I am writing this from the city of Columbus in central Ohio, the United States. A coworker of mine shares an attention-grabbing information. It is about Indian finance minister P.Chidambaram.
He could not recollect exactly. It might be 2002 or 03. Mr.Chidambaram was out of power, even out of congress party. He was invited to a function in Columbus, organized by an Indian community. Political personalities attending such gatherings, while out of office, is not uncommon. But what is fascinating about this Harvard educated lawyer cum economist is his simplicity.
Former finance minister (at that time) flew all the way from India in economy class. Three and a half hours drive from Detroit was adequate for his commute to Columbus. He had not demanded another domestic flight, even after long journey in the sky. Story did not end there. He stayed with an NRI at his residence & surprisingly did not insist for hotel accommodation.
After the talk in the meeting, folks had offered him to take around the city. He refused and held that he had to write for Indian Express. Indeed, he went ahead and penned down thousand plus word column, despite getting intermittent calls from international bodies like world bank etc. That shows the level of discipline this market savvy politician is made up with. He wrote a column every week in Indian Express between August 2002 and March 2004, except two weeks.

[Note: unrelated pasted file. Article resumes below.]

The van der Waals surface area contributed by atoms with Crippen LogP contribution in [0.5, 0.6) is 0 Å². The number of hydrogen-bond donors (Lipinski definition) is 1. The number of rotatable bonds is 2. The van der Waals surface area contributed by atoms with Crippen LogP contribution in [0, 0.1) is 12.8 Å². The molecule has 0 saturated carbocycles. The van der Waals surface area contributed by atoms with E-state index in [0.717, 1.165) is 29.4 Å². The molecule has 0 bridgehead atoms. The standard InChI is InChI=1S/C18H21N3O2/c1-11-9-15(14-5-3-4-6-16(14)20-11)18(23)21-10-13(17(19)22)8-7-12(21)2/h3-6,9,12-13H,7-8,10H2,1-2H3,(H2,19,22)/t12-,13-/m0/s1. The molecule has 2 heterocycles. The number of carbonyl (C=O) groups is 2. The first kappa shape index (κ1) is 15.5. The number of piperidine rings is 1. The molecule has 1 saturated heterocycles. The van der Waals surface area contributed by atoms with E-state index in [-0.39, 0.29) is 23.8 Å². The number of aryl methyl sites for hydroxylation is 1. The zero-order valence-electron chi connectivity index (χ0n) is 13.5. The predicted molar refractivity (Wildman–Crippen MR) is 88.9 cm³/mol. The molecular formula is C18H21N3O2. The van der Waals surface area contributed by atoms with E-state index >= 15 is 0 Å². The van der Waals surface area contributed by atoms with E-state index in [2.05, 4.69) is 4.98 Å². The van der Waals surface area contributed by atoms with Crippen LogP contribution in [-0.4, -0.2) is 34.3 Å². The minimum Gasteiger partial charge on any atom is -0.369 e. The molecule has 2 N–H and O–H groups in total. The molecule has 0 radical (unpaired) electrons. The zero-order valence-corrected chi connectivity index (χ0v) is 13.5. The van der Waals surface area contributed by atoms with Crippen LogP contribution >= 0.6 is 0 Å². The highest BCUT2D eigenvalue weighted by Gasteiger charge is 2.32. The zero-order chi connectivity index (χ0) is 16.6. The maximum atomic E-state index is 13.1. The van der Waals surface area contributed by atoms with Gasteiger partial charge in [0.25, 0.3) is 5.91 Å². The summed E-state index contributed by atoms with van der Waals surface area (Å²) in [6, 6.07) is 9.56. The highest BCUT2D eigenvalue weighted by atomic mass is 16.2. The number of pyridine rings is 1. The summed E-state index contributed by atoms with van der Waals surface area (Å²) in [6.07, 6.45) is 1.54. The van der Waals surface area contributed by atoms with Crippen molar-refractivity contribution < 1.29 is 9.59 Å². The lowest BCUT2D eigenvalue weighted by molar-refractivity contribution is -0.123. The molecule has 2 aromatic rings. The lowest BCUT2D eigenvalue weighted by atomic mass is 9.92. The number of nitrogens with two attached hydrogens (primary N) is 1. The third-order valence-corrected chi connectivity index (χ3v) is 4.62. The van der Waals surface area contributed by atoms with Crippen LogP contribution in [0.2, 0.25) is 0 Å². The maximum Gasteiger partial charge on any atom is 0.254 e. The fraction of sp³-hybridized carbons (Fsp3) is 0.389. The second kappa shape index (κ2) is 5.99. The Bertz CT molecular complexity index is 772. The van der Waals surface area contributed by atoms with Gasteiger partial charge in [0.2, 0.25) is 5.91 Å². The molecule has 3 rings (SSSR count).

All those articles are collected and tied to be named as ‘A view from outside’, a 372 page book, not to mention being priced at Rs.500. I am making a simple attempt to gaze through that work via a common man’s eyes.
He starts his first article on a positive note. “India is often described as a poor country. I disagree. It is a country where a large proportion of its people is poor.” He talks high that India can grow much much faster than rest of the world. But, growth is a function of investment. He augurs the need to eradicate all stumble blocks hindering productive investment. More emphasis can be seen towards public spending on infrastructure. We join our current FM in pressing the need to accelerate public investment and removing roadblocks for private investment.
At many instances he proves to be a smart politician, principally when it comes to criticizing then ruling BJP and it’s Hindutva policies.
Many of Chidambaram’s remarks on BJP’s term at the center applies now as well. Finance minister might like to forget these statements. He terms Vajpayee
“He presides over the most fractious coalition government ever to rule India. Not a day passes without one party or the other vehemently criticizing the government”
Should we forget the current government at the center flexing itself for every peril from left allies and regional powers like DMK? If one has mind that can be mould just by reading some articulate writing, it would be easy to get a feeling that it was only BJP that had differences in the government. Differences and compromises are not the rule of the game and accepted norm in a coalition government. Even current DMK government in Tamil Nadu faces unprecedented (is there a better word) pressure from its allies, including Chidambaram’s party itself for the first time.